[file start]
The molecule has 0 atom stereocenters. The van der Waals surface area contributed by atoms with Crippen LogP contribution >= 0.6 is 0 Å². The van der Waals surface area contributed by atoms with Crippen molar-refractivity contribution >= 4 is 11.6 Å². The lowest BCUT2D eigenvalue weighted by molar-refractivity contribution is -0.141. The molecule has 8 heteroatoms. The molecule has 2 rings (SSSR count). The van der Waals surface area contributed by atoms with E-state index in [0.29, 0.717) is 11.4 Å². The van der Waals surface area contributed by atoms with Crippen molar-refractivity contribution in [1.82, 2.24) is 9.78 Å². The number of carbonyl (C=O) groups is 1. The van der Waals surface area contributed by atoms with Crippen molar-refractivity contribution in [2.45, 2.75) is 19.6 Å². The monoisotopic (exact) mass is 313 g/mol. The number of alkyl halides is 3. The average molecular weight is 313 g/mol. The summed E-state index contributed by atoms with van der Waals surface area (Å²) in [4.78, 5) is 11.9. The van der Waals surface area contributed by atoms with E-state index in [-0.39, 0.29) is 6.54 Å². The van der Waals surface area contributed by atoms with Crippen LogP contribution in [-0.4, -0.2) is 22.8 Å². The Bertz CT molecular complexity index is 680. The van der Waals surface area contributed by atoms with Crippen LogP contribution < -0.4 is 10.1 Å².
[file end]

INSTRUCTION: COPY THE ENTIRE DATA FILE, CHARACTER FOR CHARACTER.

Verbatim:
The molecule has 0 atom stereocenters. The van der Waals surface area contributed by atoms with Crippen LogP contribution >= 0.6 is 0 Å². The van der Waals surface area contributed by atoms with Crippen molar-refractivity contribution >= 4 is 11.6 Å². The lowest BCUT2D eigenvalue weighted by molar-refractivity contribution is -0.141. The molecule has 8 heteroatoms. The molecule has 2 rings (SSSR count). The van der Waals surface area contributed by atoms with E-state index in [0.29, 0.717) is 11.4 Å². The van der Waals surface area contributed by atoms with Crippen molar-refractivity contribution in [1.82, 2.24) is 9.78 Å². The number of carbonyl (C=O) groups is 1. The van der Waals surface area contributed by atoms with Crippen molar-refractivity contribution in [2.45, 2.75) is 19.6 Å². The monoisotopic (exact) mass is 313 g/mol. The number of alkyl halides is 3. The average molecular weight is 313 g/mol. The summed E-state index contributed by atoms with van der Waals surface area (Å²) in [4.78, 5) is 11.9. The van der Waals surface area contributed by atoms with E-state index in [-0.39, 0.29) is 6.54 Å². The van der Waals surface area contributed by atoms with Crippen LogP contribution in [-0.4, -0.2) is 22.8 Å². The Bertz CT molecular complexity index is 680. The van der Waals surface area contributed by atoms with Crippen LogP contribution < -0.4 is 10.1 Å².